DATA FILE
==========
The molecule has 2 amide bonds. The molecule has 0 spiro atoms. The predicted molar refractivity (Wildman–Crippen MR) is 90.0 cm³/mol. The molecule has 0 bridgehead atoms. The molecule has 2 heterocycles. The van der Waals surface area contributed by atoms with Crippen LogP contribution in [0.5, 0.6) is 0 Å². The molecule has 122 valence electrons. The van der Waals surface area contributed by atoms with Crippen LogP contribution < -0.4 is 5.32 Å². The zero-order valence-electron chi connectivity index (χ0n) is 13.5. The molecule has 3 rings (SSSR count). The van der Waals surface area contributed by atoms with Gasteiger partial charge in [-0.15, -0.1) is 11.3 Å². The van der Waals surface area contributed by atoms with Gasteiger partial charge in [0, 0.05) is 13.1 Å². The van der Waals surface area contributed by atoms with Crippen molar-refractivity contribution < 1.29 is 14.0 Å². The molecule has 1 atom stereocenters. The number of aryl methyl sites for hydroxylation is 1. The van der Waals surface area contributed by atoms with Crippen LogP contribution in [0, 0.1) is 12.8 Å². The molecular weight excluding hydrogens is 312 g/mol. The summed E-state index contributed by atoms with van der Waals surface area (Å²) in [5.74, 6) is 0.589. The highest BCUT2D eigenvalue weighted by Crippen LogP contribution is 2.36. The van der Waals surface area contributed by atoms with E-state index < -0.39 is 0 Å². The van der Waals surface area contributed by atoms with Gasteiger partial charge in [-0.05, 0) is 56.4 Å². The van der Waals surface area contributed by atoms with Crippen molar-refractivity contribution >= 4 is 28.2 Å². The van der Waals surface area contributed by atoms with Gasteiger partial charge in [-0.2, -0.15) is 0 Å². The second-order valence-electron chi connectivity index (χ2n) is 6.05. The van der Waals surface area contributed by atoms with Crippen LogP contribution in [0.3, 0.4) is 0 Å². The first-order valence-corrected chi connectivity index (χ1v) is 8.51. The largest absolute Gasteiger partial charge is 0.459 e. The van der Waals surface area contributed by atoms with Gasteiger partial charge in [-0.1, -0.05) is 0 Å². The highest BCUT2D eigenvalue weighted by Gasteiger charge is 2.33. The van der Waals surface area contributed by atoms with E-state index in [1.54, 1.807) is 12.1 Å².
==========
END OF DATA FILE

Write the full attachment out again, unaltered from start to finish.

The molecule has 2 amide bonds. The molecule has 0 spiro atoms. The predicted molar refractivity (Wildman–Crippen MR) is 90.0 cm³/mol. The molecule has 0 bridgehead atoms. The molecule has 2 heterocycles. The van der Waals surface area contributed by atoms with Crippen LogP contribution in [0.5, 0.6) is 0 Å². The molecule has 122 valence electrons. The van der Waals surface area contributed by atoms with Crippen LogP contribution < -0.4 is 5.32 Å². The zero-order valence-electron chi connectivity index (χ0n) is 13.5. The molecule has 3 rings (SSSR count). The van der Waals surface area contributed by atoms with Gasteiger partial charge in [-0.15, -0.1) is 11.3 Å². The van der Waals surface area contributed by atoms with Gasteiger partial charge in [0, 0.05) is 13.1 Å². The van der Waals surface area contributed by atoms with Crippen molar-refractivity contribution < 1.29 is 14.0 Å². The molecule has 1 atom stereocenters. The number of aryl methyl sites for hydroxylation is 1. The van der Waals surface area contributed by atoms with Crippen LogP contribution in [0, 0.1) is 12.8 Å². The molecular weight excluding hydrogens is 312 g/mol. The summed E-state index contributed by atoms with van der Waals surface area (Å²) in [5.74, 6) is 0.589. The highest BCUT2D eigenvalue weighted by Crippen LogP contribution is 2.36. The van der Waals surface area contributed by atoms with E-state index < -0.39 is 0 Å². The van der Waals surface area contributed by atoms with Gasteiger partial charge in [-0.05, 0) is 56.4 Å². The van der Waals surface area contributed by atoms with Crippen molar-refractivity contribution >= 4 is 28.2 Å². The van der Waals surface area contributed by atoms with Gasteiger partial charge in [-0.2, -0.15) is 0 Å². The second-order valence-electron chi connectivity index (χ2n) is 6.05. The van der Waals surface area contributed by atoms with Crippen LogP contribution in [0.3, 0.4) is 0 Å². The first-order valence-corrected chi connectivity index (χ1v) is 8.51. The largest absolute Gasteiger partial charge is 0.459 e. The van der Waals surface area contributed by atoms with Gasteiger partial charge in [-0.1, -0.05) is 0 Å². The highest BCUT2D eigenvalue weighted by Gasteiger charge is 2.33. The van der Waals surface area contributed by atoms with E-state index in [1.54, 1.807) is 12.1 Å².